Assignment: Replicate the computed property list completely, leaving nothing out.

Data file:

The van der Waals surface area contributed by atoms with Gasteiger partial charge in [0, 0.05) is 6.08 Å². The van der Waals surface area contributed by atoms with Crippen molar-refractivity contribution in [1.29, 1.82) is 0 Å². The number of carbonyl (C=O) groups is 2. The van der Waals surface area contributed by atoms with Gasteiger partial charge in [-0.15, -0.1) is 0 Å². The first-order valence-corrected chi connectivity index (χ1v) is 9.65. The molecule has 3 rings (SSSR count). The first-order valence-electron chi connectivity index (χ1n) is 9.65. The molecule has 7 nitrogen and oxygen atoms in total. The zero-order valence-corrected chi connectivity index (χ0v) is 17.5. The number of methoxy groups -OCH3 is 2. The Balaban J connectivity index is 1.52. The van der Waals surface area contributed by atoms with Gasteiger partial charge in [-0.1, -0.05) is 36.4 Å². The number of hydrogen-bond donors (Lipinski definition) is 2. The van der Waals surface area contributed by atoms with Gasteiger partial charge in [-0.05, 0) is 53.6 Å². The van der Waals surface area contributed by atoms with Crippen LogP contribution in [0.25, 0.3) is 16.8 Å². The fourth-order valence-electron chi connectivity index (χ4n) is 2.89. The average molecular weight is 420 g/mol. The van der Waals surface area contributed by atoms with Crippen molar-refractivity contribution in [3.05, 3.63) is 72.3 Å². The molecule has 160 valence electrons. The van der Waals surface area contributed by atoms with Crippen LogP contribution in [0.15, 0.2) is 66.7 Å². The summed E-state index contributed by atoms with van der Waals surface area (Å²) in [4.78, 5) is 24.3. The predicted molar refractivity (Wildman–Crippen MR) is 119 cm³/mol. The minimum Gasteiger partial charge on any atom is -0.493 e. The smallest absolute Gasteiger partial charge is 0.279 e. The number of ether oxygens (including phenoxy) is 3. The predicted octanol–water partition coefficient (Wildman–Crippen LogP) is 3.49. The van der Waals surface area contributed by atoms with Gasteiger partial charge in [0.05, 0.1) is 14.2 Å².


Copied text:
The van der Waals surface area contributed by atoms with Gasteiger partial charge in [0, 0.05) is 6.08 Å². The van der Waals surface area contributed by atoms with Crippen molar-refractivity contribution in [1.29, 1.82) is 0 Å². The number of carbonyl (C=O) groups is 2. The van der Waals surface area contributed by atoms with Gasteiger partial charge in [-0.15, -0.1) is 0 Å². The first-order valence-corrected chi connectivity index (χ1v) is 9.65. The molecule has 3 rings (SSSR count). The first-order valence-electron chi connectivity index (χ1n) is 9.65. The molecule has 7 nitrogen and oxygen atoms in total. The zero-order valence-corrected chi connectivity index (χ0v) is 17.5. The number of methoxy groups -OCH3 is 2. The Balaban J connectivity index is 1.52. The van der Waals surface area contributed by atoms with Gasteiger partial charge in [-0.1, -0.05) is 36.4 Å². The number of hydrogen-bond donors (Lipinski definition) is 2. The van der Waals surface area contributed by atoms with Gasteiger partial charge in [-0.05, 0) is 53.6 Å². The van der Waals surface area contributed by atoms with Crippen LogP contribution in [0.25, 0.3) is 16.8 Å². The fourth-order valence-electron chi connectivity index (χ4n) is 2.89. The average molecular weight is 420 g/mol. The van der Waals surface area contributed by atoms with Crippen molar-refractivity contribution in [3.05, 3.63) is 72.3 Å². The molecule has 160 valence electrons. The van der Waals surface area contributed by atoms with Crippen LogP contribution in [0.15, 0.2) is 66.7 Å². The summed E-state index contributed by atoms with van der Waals surface area (Å²) in [4.78, 5) is 24.3. The predicted molar refractivity (Wildman–Crippen MR) is 119 cm³/mol. The minimum Gasteiger partial charge on any atom is -0.493 e. The smallest absolute Gasteiger partial charge is 0.279 e. The number of ether oxygens (including phenoxy) is 3. The predicted octanol–water partition coefficient (Wildman–Crippen LogP) is 3.49. The van der Waals surface area contributed by atoms with Gasteiger partial charge in [0.05, 0.1) is 14.2 Å².